Why Small Agencies Have a Big Role to Play

In the cut-throat world of advertising, David is taking on Goliath. Small advertising agencies are defying the odds, gaining traction in the industry and challenging the dominance of their larger peers.

With a nimble and often more innovative approach, these small shops are disrupting the traditional advertising landscape through agility, creativity and mostly a more personalised touch.

Dean Oelschig, MD of the boutique Halo agency, believes the work-from-home regimen caused by Covid was the catalyst.

“Pre-Covid there was a need for offices and boardrooms and big client service teams. Now even the biggest brands do not mind a team sitting at home in their dressing gown. They are more worried about the calibre of the people and the quality of the work.”

Writing in the trade publication Drum, Roland Gurney, founder of agency-positioning specialist shop Treacle, says: “Large brands are having their heads turned by smaller shops without the bulk and bureaucracy. Rather than relying on the same five faces in every pitch, some brands are actively seeking out leaner agencies: wild cards, weird little outfits, creative collectives, and remote-working crews who offer something different.”

Shelley-Ann Atkinson, CEO of independent brand specialist agency Murmur, tells the FM: “When it comes to personalised attention, an advantage of being small means that clients get to work with experienced senior specialists, not just at pitch time but throughout the lifespan of an account. This direct line of communication gives small agencies the agility to … adapt quickly. Problems or issues can be diagnosed and addressed in the most effective and efficient ways possible. It also means that the entire agency, not just those dedicated to a specific project, are incentivised to develop a deep understanding of the client and their business.”

Oelschig agrees, saying the way small agencies operate is key. “Every client who works with our agency works with the most senior people without silos. Our team structure is flat, so every project receives the best fit-for-purpose team on that job, which leads to better team integration, better subject matter comprehension, better service, better work and better results.”

He takes a little umbrage, though, at the descriptor “small”. “Small agency does not mean smaller ideas or smaller solutions. In the restaurant world, smaller, independent, and niche fine-dining establishments would outperform a big diner every day. I believe this to be true at creative shops too.”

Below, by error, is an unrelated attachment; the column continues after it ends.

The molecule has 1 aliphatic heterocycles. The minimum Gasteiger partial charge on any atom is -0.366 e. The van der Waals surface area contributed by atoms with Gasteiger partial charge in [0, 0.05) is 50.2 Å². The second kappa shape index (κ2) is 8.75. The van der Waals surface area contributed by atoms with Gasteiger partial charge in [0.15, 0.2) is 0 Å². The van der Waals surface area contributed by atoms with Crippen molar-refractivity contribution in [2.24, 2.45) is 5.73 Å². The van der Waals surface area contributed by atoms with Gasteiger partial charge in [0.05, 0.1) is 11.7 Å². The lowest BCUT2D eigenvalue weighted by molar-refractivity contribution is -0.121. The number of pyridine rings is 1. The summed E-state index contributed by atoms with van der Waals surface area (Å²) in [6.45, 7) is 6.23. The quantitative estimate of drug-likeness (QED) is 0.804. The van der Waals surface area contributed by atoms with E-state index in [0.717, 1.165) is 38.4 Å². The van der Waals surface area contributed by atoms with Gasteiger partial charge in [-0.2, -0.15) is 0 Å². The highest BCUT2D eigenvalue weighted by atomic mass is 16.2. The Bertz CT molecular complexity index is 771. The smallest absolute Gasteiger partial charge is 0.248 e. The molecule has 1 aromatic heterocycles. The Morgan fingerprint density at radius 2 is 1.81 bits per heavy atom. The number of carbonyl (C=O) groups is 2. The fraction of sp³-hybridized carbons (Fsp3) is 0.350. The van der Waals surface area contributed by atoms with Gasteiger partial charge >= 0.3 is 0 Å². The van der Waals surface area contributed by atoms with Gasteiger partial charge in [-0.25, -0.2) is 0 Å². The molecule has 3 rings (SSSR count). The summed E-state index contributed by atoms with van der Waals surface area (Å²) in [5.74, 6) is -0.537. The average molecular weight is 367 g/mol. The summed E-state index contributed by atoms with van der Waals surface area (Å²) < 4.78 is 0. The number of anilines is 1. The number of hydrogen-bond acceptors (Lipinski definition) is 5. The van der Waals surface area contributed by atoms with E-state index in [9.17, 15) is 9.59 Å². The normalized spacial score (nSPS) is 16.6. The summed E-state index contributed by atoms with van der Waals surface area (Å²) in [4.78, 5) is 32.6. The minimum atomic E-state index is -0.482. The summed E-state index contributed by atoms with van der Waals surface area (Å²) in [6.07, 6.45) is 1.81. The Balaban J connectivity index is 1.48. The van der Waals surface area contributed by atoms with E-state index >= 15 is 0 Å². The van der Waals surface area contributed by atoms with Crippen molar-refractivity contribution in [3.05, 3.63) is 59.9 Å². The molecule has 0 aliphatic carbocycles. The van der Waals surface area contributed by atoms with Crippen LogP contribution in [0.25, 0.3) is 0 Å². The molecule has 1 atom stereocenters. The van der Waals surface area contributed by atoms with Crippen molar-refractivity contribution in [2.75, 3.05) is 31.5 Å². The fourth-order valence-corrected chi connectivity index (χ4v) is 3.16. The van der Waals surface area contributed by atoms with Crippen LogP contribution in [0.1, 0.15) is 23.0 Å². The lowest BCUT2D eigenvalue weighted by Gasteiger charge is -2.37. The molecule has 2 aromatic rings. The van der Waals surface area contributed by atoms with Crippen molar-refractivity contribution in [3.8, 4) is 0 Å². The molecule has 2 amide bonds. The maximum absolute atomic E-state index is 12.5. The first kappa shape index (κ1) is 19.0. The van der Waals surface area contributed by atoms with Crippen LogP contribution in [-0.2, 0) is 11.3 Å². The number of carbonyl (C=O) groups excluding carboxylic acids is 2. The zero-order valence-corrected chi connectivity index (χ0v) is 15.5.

Atkinson says larger agencies often face obstacles in being agile and adaptable because of the many layers of hierarchy, processes and established systems they have in place. She says they must navigate complex approval processes, gain buy-in from multiple stakeholders and allocate resources across various departments, which can slow down decision-making and implementation. Additionally, the fear of failure at an employee level and the pressure to maintain their reputation and brand image at a management level can sometimes discourage experimentation and innovation.

She adds, however, that large agencies understand these dynamics, and it does not mean they do not innovate. To mitigate risk, they often look for innovative solutions that they can first test and then insource through acquisition. This, she says, comes at a cost.

Conversely, with smaller budgets and fewer staff, small agencies have no choice, she says, but to be strategic and innovative to compete with larger, more established firms.

“This means that we can experiment with new ideas, methods and technologies with much less bureaucratic red tape.”

Gurney says many micro-agencies offer just one single specialism from the array of services a full-service agency offers. “Positioning by niche helps brands see you as an expert in the specific thing they need.”

He also says with smaller agencies there is a sense of “real-world collaboration that’s hard to replicate at scale”.

Atkinson agrees with this assessment. “Smaller agencies are inherently more agile, as they must quickly react to changes in the industry and sudden socioeconomic shifts that could lead to the agency’s demise.

“Additionally, smaller agencies have the opportunity to grow with their clients. As clients evolve and expand, so do the small [agencies] collaborating with them to achieve their needs.”

So should bigger agencies fear micro-agencies as the landscape shifts? No, says Gurney. “Many micro-agencies partner with bigger agencies, plugging in when needed in either a white-label or partnership model. While they are well positioned to win tactical and executional pieces of work, they are unlikely to be in huge pitches for huge global oversight projects. If anything, their role is to keep pushing the envelope and to challenge the agencies above them, keeping them sharp, responsive and agile.”

This piece originally appeared in the Financial Mail.